A 38-year-old man with transverse myelopathy at the T10 level by undetermined cause, possibly radiation-induced, developed severe myoclonic jerks in April 1990. His past medical history was significant for stage III-A Hodgkin’s lymphoma which was first diagnosed in 1989. He underwent staging laparotomy, splenectomy, and radiotherapy from neck to paraaortic region with a maximum 4,500 rad dose between April and May, resulting in complete remission of lymphoma. His stimulus-sensitive myoclonus showed a violent first jerk which was uncommonly followed by much smaller jerks at irregular time intervals. At times, myoclonus appeared in both legs more severely than painful flexor spasm, and he suffered from bilateral acetabular fracture due to these jerks.
Maximum therapeutic dosages of clonazepam, valproic acid, and dantrolene provided only moderate improvements to myoclonus. A trial of morphine via epidural catheter brought myoclonus under complete control in a dose-dependent manner. Subsequently, continuous intrathecal morphine administration (1.4 mg/day) was achieved via pump and reservoir. It became possible to treat fracture by closed reduction and skeletal traction. After these procedures, he was able to return to a gait rehabilitation program. Myoclonus continued to require the same morphine dosage for satisfactory control over a nine-month period. Clonazepam and valproic acid were slowly tapered off, and dantrolene was also discontinued. Discontinuation of infusion was associated with prompt return of myoclonus.
Myoclonus shows a broad spectrum of clinical presentation and relates to a number of underlying causes. Symptomatic or secondary myoclonus is the most common etiological category, which could be associated with apparent structural disorders or culprit drug administrations. Spinal myoclonus, one of the clinical subgroups, could also relate to underlying spinal cord lesions. Both presented cases had a history of precedent myelopathies due to ischemia and radiotherapy, which are known causes of spinal myoclonus.
Previous case reports on opioid-induced spinal myoclonus mostly occurred in neurologically intact patients [5]. Postulated mechanisms of opioid-induced myoclonus include opioid induced local neurotoxicity responsible for abnormal hyperactivity of anterior horn cell groups, or imbalance of spinal and central opioid receptor activity triggering spinal reflex arc circuits [6]. We hypothesize that the contradictory therapeutic role of opioids in this report might result from aberrant changes of neural substrates due to past pathologic insults of myelopathy. The nervous system experiences plasticity in response to injury through altered neuronal activation patterns, reorganization, and synaptic rearrangements. While neuronal plasticity is beneficial for functional recovery, maladaptive plasticity may lead to central pain, spasticity, and autonomic dysreflexia [7]. Similarly, abnormal spinal cord circuitry may underlie spinal myoclonus after myelopathy. In addition, animal experiments have demonstrated that the expression levels of different types of opioid receptors were altered after spinal cord insult [8]. Therefore, it is an understandable result that local opioids showed an opposite effect due to synaptic reorganization and altered opioid receptor composition in these cases.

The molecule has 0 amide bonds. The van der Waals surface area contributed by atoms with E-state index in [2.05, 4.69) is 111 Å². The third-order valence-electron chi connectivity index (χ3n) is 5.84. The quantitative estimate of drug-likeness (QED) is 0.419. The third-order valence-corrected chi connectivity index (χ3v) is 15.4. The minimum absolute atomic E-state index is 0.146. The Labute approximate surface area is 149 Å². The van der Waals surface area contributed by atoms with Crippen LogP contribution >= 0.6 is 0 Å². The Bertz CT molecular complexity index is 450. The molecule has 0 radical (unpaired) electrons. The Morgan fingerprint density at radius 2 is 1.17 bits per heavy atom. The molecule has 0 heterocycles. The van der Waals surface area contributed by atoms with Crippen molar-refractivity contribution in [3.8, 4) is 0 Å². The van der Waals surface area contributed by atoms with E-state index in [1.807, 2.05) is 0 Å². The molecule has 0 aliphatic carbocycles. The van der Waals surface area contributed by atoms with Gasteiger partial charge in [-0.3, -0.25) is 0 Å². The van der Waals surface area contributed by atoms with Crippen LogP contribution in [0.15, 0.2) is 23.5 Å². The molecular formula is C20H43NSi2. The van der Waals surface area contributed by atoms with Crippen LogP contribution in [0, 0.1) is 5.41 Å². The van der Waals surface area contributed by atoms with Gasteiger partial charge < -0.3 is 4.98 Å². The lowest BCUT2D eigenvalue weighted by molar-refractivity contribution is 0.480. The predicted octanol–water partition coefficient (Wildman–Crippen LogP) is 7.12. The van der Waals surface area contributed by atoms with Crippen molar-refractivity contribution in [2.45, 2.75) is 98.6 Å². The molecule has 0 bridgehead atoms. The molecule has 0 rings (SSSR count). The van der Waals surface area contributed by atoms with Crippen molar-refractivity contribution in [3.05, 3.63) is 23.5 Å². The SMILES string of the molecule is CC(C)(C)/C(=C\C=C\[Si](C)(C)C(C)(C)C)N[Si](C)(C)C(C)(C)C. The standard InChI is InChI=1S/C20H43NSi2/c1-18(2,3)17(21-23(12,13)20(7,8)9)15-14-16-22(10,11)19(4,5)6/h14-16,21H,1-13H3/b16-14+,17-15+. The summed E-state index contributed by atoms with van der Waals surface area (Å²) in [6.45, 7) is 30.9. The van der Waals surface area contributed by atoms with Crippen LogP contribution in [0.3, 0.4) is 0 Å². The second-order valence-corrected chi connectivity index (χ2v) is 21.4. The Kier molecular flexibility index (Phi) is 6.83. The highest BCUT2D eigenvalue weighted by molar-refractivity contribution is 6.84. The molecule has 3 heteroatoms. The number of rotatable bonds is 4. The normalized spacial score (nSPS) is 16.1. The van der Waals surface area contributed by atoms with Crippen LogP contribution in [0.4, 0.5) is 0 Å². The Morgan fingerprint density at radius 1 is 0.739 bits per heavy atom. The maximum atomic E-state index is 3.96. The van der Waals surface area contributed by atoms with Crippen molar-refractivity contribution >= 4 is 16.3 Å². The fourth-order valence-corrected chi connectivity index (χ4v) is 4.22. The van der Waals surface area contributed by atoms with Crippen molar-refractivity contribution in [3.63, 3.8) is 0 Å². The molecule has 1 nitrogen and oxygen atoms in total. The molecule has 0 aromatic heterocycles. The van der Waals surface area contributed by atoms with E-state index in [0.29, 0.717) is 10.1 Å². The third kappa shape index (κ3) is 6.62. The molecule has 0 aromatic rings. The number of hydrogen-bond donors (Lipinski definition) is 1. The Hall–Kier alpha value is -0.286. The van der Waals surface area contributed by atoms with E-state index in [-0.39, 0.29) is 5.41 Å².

A comparable treatment using continuous intrathecal morphine infusion has been reported in a case of spasticity after spinal cord damage [9]. Soni et al. [9] tried low-dose intrathecal morphine pump treatment to alleviate spasticity in a patient with spinal cord injury, since the patient developed a tolerance to intrathecal baclofen. Alternative intrathecal morphine showed improvement of spasticity and maintained the therapeutic effect with a low dosage (300 μg/d). A possible explanation for the opioid effect on spasticity is based on previous electrophysiologic studies showing that intravenous morphine treatment depressed monosynaptic and polysynaptic reflexes in animals with chronic spinal transection [10]. Similarly, opioids may have a therapeutic effect in pathologic spinal myoclonus by reducing abnormal hyperactivity of reflex arc.
Treatment of spinal myoclonus depends on resolving the underlying disease first before turning to symptomatic therapy. If the primary cause cannot be eliminated, symptomatic treatment may help. Clonazepam is considered the drug of choice in spinal myoclonus. Alternatively, levetiracetam, tetrabenazine, and targeted botulinum toxin injections have been reported to be effective. In this report, we present two experiences treating secondary spinal myoclonus with continuous intrathecal morphine, which has not been reported previously. After failure of conventional medications, we tried continuous intrathecal delivery of morphine sulfate via an implanted pump, which resulted in successful control of myoclonus in both legs. At 1–3 mg/day, no drug tolerance or untoward side effects developed during the follow-up periods (5 years and 9 months, respectively). Discontinuation of morphine infusion resulted in prompt return of myoclonus, establishing causality.
In conclusion, as far as we know, continuous intrathecal morphine infusion has not been reported to treat spinal myoclonus. The therapeutic effect of low-dose intrathecal morphine was sustained without tolerance or side effects during the follow-up period. Both patients, however, showed prompt return of spinal myoclonus as soon as the infusion pump was terminated, suggesting that the underlying therapeutic mechanism may be a reversible process. An excellent response to intrathecal morphine is a contradiction to previous reports of opioid-induced myoclonus. Synaptic reorganization, including opioid receptor systems in the spinal cord, may explain the responsiveness to morphine. A trial of intrathecal morphine could be considered in patients who suffer from symptomatic spinal myoclonus unresponsive to conventional medications.

Conflicts of Interest

The authors have no financial conflicts of interest.